The F-86As, first deployed to the Far East, were flown by highly qualified, regular and reservist, career pilots. Most of these men were being rotated as 100-mission veterans by mid-1951, when the F-86Es arrived, and supplying qualified replacement pilots for service in Korea became a challenge. During the winter of 1951-1952 the 4th FI Wing (still flying a mixture of F-86As and Es) and the F-86E-equipped 51st received pilots whose previous experience had been attained in multi-engine transports and bombers. This problem persisted until March 1952, when large numbers of jet fighter pilots began to arrive from replacement training centers in the United States.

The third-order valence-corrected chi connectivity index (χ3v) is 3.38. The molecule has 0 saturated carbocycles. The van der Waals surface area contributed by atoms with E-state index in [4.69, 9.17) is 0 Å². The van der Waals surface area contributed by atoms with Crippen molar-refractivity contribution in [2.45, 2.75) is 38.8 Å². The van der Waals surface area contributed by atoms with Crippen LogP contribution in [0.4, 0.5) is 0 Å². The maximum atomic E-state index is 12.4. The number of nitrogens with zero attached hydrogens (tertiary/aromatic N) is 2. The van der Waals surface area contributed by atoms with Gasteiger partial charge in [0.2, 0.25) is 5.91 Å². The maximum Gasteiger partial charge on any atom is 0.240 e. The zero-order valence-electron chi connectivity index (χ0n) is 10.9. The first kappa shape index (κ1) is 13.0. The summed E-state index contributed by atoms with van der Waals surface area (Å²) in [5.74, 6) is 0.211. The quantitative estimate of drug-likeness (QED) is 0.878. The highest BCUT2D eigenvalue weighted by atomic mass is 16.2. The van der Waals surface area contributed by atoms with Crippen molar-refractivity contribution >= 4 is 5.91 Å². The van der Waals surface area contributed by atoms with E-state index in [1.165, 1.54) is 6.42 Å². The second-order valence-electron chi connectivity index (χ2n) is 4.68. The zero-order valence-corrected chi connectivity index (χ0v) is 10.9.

Largely outnumbered by an enemy favored by the odds of combat, F-86Es of the 51st FI Wing destroyed 25 MIGs during January 1952. Most of the kills were achieved by patrols that entered the combat area at 46,000 feet and made astern attacks on the elusive enemy aircraft, sighted at lower altitudes. Held to reduced flying rates because of logistical deficiencies, the 4th and 51st Wings could only claim the destruction of 17 MIGs during February, but impressive victories were recorded soon afterward. Although some MIG pilots continued to avoid action, enemy tactics changed and MIG formations were met at lower altitudes in March and April. In these months, at the cost of only 6 F-86s, 83 MIGs were destroyed.